Balancing cultural literacy and academics
A curious situation arose for me once in a teaching practical when a child in the class uttered the word “mango”. To the dismay of the practical supervisors, the teacher corrected the child’s pronunciation of “mango” to “mongo”.
This episode, however alarming, is not a surprising occurrence when examined in the Jamaican language context and the varying macro- and micro-level cultural, sociolinguistic, and political challenges resulting from the presence of Creole and English in a Creole-speaking environment such as Jamaica. These challenges also are not limited to the English language classroom but are present, and must be addressed, in all subject areas over the entire education landscape.
For Jamaican teachers, it is critical to be not only aware of the language situation, but also appreciative of what it means to be a bilingual, or as some contend a multilingual nation, with two dominant languages, Jamaican Creole (JC) and Standard Jamaican English (SJE). Culturally and pedagogically it is imperative that teachers in the Jamaican classroom acknowledge and accept the socio-linguistic characteristics that define JC and SJE as separate languages.
This has fundamental implications for the Edna Manley College of the Visual and Performing Arts (EMCVPA), where education in the arts must be informed by and be relevant to the cultural context in which those arts emerge. The challenge is to integrate the teaching of academic literacies with a cultural, yet discipline-specific, focus. As a teacher-trainer institution, the EMCVPA has a responsibility to ensure that graduates in education have the capacity to balance their expertise and relevance in their discipline-specific area with “pedagogical content knowledge”.
My approach is informed by my experience as a secondary school English language whose focus was primarily based on facilitating students’ acquisition and use of language skills for effective communication. In my present capacity as lecturer at the EMCVPA in the School of Arts Management and Humanities, it is this philosophy of “language teaching” that grounds my practice.
My underlying assumption in entering any classroom in Jamaica is that the students are bilingual (or multilingual) or have used, at some point, both Creole and English in their social interactions. Therefore, how do we use Creole and cultural circumstances to facilitate the learning objectives of globally significant academic material?
How, for example, can we use the popular Jamaican Broadcasting Commission’s advertisement, “Pinchy Dead/Weh Fake News A Guh?” to present the importance of evaluating sources? In this advertisement, the news of Pinchy’s death from eating dumpling is quickly spread by means of an obscure television news report, a telephone conversation, a WhatsApp broadcast message, and a nosy neighbour’s overactive imagination. In actual fact, a friend who checks with Pinchy’s wife confirms that Pinchy “just done wash down some brown stew fish wid lemonade and not even did eat dumpling todeh”.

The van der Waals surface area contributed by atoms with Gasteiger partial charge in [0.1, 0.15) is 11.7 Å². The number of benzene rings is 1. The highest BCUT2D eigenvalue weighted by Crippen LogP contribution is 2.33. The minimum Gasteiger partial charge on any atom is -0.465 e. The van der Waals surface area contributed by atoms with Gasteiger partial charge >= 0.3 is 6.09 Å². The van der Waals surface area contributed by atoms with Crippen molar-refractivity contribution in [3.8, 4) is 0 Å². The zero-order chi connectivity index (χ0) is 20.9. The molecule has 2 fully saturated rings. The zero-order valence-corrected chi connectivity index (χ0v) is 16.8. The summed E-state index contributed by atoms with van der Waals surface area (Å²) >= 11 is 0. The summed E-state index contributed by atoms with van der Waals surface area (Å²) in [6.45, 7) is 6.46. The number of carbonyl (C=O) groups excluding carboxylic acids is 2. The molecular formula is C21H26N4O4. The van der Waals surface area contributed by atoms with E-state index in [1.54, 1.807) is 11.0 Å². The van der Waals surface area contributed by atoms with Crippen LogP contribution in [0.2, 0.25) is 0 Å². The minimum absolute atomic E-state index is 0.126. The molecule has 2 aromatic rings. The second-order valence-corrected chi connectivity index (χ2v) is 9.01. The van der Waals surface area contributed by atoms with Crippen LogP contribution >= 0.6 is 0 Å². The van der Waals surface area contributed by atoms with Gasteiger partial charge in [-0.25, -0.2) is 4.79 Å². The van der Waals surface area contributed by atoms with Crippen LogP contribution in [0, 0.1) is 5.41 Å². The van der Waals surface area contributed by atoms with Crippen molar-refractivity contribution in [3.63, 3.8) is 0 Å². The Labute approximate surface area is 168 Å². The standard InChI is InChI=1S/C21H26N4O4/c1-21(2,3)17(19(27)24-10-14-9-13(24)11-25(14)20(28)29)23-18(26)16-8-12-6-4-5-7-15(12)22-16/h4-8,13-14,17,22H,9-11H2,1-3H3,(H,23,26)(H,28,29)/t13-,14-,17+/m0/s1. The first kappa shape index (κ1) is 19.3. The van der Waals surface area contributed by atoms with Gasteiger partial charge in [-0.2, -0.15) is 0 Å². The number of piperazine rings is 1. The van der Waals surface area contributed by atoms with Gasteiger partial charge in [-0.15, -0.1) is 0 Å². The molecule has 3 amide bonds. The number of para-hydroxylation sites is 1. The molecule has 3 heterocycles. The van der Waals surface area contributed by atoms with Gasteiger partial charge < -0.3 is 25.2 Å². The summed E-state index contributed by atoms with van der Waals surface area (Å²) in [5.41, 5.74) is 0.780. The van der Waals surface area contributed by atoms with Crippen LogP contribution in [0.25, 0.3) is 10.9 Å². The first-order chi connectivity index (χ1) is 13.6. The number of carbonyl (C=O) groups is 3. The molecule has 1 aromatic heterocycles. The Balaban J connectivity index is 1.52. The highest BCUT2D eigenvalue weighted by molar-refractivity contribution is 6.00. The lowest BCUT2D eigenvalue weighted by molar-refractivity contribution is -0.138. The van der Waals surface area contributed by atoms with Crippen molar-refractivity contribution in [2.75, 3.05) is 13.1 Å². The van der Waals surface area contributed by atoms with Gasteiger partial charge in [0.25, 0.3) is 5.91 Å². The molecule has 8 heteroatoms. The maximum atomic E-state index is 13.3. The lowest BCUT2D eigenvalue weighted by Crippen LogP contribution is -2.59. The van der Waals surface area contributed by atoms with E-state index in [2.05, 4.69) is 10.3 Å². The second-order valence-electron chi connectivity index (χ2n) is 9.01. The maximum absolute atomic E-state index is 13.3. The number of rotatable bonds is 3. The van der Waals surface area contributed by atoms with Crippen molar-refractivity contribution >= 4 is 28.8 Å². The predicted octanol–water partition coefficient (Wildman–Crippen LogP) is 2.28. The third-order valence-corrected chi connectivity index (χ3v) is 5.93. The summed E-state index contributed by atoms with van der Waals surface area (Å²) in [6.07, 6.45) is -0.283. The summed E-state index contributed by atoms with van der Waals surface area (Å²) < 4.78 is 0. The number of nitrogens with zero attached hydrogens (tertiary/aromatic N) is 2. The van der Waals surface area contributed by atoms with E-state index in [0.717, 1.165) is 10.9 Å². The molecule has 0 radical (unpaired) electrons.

Addressing fake news
The Jamaica Broadcasting Commission’s objective of addressing fake news and encouraging “online users to be more careful when consuming and sharing content online”, may be applied to classrooms with the learning objective of choosing, evaluating, and using appropriate sources for varying types of academic papers. Similarly, in examining the production and context of DJ Powa’s mash-up viral videos – “Nobody Canna Cross It/Di Bus Can Swim”, “Call Di Contracta/Tutty Gran”, and “The People Dem Are Deading” – what knowledge can the students gain from a discussion of the legal, moral, and economic implications of the use of free-to-air information in their creative outputs? All of these examples take their cue from specific cultural situations where culturally unambiguous language is important to the messages transmitted.
Wilton Lodge, a science educator in England and Jamaica for over two decades, in supporting the notion that “the Creole-speaking child needs to first encounter and experience science in their own language”, posits that students’ use of less arbitrary Creole words/terms such as ‘knee cap’ (patella), ‘nose hole’ (nostrils) or ‘seed bag’ (scrotum) before “negotiating the more arbitrary vocabulary and grammatical challenges in learning science … (will) provide a platform for moving students from their everyday ways of talking, thinking, and doing to becoming competent in the ways of scientific thinking and scientific discourse”.
Applied to any Jamaican classroom, the use of Creole, and cultural experiences, to communicate instructions and content knowledge is critical in providing a more meaningful teaching and learning experience in and outside the classroom. Yu nuh believe mi? Try it fi a month and write dung weh yu find.
Wendy-Ann Brissett is the acting head of the Department of Humanities in the School of Arts Management and Humanities at the Edna Manley College of the Visual and Performing Arts. She is the copy editor of the Jonkonnu Arts Journal, a publication from the biennial Rex Nettleford Arts Conference. Send comments and feedback to email@example.com.